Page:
It was so big it required a driver in the frong and back, much like a hook-and-ladder fire truck. Horror stories about the 280-millimeter depict it rolling off narrow German roads or getting stuck trying to make turns in small villages.

"The Soviets would have had to attack when we had the cannon in the right place to fire at them," a former official said recently, "because we sure as hell could not have driven it to the battlefield."

Though unusable, the atomic cannon set the pattern for the tactical nuclear weapons that followed.

"It was very visible," said a key weapons analyst in ticking of its attributes. "It certainly fired an atomic round; and politically it gave credence to the idea that we had the capability to resort to a nuclear defense."

Almost without planning, those became the common attributes of the various tactical nukes that were built and added to the stockpile.

Practical military application, however, was never a required prerequisite.

The most recent attempt to get an acceptable plan for a new nuclear weapons system began almost five years ago and ended in failure last year.

It was built around the development of neutron artillery shells which were designed to reduce blast damage to areas adjacent to the battlefield.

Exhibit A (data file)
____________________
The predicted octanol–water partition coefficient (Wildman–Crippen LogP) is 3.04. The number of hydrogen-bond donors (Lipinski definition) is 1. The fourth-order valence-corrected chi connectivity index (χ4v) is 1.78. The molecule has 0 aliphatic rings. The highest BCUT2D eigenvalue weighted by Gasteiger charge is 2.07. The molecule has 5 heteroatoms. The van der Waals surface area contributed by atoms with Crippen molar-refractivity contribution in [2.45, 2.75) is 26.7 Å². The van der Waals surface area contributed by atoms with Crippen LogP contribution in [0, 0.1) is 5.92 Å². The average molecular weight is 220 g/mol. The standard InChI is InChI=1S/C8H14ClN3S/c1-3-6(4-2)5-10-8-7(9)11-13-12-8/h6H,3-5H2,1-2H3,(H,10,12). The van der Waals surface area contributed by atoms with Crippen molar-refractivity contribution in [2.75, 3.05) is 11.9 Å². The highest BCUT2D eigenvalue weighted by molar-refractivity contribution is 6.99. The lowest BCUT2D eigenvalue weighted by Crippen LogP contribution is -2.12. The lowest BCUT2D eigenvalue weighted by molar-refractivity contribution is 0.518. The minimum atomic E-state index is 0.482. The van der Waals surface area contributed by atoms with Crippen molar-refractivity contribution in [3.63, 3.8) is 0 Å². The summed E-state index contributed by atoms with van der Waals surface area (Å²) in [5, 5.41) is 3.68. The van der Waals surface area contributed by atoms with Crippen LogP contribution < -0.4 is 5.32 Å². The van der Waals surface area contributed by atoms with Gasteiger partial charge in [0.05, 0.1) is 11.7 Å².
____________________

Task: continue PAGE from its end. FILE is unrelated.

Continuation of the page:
Presently deployed nuclear shells destroy enemy targets primarily by blast and heat. The nutron versions would depend on radiation, and their area of blast will be much smaller. Thus, it is argued, they will create less collateral physical damage in adjacent areas.

According to informed sources, a proposed U.S. Army operation manual describing how the then-expected neutron artillery shells and missiles would be used was termed "unacceptable" last year by the West German military.

The plan was imple. Circles were drawn around every German town with a population of 1,000 or more. U.S. nuclear planners then devised neutron weapon "packages" of 30 or more shells or missiles that would blanket those areas not covered by circles.